To most people, soil is just dirt. But to microbiologists, it is a veritable zoo of bacteria, fungi and nematodes. It's also a vast carbon dioxide factory. As these microorganisms consume carbon-based materials found in soil, they release carbon dioxide gas into the atmosphere as a normal part of their metabolism.
As the world gets warmer, they'll likely be cranking it out faster than ever.
"As the climate warms, it is predicted that soil carbon is going to be decomposed faster by soil microbes, which means more carbon dioxide is going to be released into the atmosphere," says Teri Balser, assistant professor of soil science at the University of Wisconsin-Madison College of Agricultural and Life Sciences. "So, there is a very real possibility that you might get this vicious cycle - a positive feedback loop - where increased warming causes more carbon dioxide (to be released from the soil), which causes even more warming."
Current climate models mostly ignore the specific role that soil microbes play in the release of carbon dioxide into the atmosphere. The information they do include is often based on assumptions that have never been tested in the field, and may be wrong or overly simplistic.
Balser hopes to change that. She recently received a career award from the National Science Foundation to help generate the data needed to correctly account for the role of soil microbes in climate change models.
"Even a tiny change in the amount of carbon in the soil (due to soil microbe activity) could really influence atmospheric carbon dioxide levels," explains Balser
With her new NSF grant award, Balser plans to test the effects of climate change on various microbial communities.
In one experiment, Balser will collect soil samples from northern Wisconsin, and then move half of each sample to southern Wisconsin, where the temperature is slightly warmer. Then, she will compare carbon dioxide released by the same microbial communities at the two different latitudes.
In a second experiment, Balser plans to remove soil cores from the earth, and then replace them upside-down in the same place. In this case, the soil microbes that were previously deeper underground where the temperature is relatively steady will be exposed to the fluctuating temperatures found near the surface. Again, she will look for changes in volumes of carbon dioxide released by the microbes.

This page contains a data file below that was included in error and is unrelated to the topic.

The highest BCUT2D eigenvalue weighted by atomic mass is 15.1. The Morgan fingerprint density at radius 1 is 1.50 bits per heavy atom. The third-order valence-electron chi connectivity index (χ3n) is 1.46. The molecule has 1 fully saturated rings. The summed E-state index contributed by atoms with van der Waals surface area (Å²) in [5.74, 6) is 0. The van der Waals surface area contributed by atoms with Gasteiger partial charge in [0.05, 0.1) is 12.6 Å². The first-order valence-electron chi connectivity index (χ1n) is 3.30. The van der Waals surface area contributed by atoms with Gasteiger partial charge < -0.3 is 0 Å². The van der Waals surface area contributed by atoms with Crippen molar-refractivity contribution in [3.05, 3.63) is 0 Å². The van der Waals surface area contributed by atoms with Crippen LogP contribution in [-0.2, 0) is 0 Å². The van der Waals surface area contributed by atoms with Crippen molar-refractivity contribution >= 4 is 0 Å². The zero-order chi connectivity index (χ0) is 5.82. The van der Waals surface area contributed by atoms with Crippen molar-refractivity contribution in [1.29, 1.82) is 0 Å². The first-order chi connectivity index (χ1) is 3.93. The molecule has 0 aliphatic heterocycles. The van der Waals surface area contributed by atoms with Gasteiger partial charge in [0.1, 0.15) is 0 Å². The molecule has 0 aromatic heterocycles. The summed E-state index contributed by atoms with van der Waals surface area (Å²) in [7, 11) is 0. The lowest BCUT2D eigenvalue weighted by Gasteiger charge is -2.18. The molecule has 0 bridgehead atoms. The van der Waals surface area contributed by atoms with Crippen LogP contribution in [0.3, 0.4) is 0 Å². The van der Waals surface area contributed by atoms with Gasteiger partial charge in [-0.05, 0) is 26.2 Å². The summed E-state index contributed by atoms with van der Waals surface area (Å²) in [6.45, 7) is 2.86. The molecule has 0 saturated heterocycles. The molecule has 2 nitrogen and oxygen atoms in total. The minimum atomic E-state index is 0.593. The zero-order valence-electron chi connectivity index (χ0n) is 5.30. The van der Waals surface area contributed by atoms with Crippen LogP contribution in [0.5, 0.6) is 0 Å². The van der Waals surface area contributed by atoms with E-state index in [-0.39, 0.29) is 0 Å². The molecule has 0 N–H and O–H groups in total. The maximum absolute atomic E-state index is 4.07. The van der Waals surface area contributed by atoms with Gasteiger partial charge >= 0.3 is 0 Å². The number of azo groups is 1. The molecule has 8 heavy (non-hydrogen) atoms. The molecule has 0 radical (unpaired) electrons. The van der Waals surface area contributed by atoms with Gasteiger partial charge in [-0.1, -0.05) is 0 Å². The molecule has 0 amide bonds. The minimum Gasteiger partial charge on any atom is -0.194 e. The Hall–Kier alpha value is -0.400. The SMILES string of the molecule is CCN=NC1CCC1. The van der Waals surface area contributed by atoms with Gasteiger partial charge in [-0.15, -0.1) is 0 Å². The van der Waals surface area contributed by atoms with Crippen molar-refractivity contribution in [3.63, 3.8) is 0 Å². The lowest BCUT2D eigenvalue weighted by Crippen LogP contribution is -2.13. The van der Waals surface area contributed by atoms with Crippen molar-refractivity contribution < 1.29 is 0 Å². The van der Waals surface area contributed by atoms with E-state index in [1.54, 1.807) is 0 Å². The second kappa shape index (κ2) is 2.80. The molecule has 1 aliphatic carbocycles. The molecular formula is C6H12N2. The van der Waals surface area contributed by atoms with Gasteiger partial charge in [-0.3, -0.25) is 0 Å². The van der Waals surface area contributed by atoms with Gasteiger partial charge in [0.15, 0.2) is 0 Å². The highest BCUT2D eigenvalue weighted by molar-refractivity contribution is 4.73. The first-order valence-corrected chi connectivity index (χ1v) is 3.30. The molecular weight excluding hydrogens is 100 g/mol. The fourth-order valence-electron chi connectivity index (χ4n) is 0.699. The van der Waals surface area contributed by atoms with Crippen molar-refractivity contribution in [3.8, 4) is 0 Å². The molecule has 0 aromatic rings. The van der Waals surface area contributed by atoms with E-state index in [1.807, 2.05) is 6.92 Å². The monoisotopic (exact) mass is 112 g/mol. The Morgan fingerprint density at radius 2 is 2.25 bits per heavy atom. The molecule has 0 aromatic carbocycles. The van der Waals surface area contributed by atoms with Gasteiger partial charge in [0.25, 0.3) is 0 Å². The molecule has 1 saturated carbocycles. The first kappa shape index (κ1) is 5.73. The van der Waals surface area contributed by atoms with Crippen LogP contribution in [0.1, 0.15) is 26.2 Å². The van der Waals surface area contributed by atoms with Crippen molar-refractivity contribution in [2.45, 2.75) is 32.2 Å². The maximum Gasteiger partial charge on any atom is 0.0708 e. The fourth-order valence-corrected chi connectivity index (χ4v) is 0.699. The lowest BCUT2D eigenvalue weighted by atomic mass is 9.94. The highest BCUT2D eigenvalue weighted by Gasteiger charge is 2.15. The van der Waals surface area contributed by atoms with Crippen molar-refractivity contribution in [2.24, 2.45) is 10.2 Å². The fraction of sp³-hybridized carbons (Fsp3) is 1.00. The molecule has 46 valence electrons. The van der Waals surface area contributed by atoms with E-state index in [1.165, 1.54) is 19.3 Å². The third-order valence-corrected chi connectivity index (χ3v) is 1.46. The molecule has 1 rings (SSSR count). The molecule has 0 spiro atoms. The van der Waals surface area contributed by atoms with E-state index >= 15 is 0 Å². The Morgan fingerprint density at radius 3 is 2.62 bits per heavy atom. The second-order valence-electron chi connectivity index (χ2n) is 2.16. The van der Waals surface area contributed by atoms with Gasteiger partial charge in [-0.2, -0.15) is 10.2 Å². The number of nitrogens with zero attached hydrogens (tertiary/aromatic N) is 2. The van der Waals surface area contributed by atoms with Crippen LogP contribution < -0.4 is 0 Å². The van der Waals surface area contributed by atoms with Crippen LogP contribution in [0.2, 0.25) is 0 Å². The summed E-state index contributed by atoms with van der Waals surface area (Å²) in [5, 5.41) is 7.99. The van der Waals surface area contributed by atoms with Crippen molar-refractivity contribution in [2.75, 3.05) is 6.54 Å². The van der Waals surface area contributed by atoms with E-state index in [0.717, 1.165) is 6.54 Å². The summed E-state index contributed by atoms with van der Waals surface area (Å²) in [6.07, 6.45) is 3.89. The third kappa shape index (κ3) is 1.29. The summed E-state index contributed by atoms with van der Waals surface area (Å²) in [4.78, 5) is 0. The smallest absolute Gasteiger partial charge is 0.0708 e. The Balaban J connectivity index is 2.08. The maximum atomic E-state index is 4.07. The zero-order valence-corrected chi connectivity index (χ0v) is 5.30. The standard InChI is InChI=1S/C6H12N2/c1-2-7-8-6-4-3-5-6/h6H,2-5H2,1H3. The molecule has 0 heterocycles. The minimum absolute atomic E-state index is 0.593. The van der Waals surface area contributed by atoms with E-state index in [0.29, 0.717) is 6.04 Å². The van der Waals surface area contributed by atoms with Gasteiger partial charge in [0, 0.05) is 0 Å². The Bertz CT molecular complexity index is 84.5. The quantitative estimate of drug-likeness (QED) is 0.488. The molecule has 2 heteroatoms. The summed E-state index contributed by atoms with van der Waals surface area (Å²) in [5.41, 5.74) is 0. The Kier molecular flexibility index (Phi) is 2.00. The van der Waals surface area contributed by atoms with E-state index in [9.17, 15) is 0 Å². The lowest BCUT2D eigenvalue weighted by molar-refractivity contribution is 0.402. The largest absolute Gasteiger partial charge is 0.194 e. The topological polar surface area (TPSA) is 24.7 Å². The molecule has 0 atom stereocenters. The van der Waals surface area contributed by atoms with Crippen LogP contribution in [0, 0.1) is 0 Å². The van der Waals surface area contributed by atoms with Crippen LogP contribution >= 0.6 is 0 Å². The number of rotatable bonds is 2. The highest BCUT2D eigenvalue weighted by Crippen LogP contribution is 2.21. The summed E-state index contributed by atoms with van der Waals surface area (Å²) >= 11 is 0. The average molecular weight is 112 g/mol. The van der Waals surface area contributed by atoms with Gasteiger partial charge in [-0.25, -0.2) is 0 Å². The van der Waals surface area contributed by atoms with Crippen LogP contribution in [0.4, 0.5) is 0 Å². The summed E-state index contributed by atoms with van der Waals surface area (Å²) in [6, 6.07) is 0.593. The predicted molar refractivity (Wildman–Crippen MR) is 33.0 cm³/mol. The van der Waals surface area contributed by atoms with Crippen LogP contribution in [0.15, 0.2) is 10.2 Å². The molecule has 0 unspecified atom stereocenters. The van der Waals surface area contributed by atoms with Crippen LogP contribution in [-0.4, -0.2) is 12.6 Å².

Balser will also explore the types of carbon consumed by the microbes. More than 90 percent of soil carbon is stored in a "stable" form that is relatively difficult for microbes to utilize.
"We want to keep carbon in the soil, and not have it released into the atmosphere. The more complex the carbon molecule, the more likely it is to stay in the soil," says Balser. "(So) we don't want soil microbes using complex carbon."
Current climate models that do include soil microbe factors assume that as temperatures rise, microbes will utilize more of the stable carbon stored in the ground. These predictions are based on common laws of chemistry.
However, Balser's preliminary data suggest that this assumption is faulty.
"When you look at the physiology of soil microbes in the ground, you get the opposite result of what climate modelers are assuming," says Balser. "We saw that when the temperature went up, the utilization of simple carbon increased and the utilization of complex, difficult-to-use carbon decreased."
This result doesn't surprise Balser. Microbes are more than a collection of chemical reactions, she points out. They are biological creatures that behave according to their biological imperatives.
Source: University of Wisconsin-Madison
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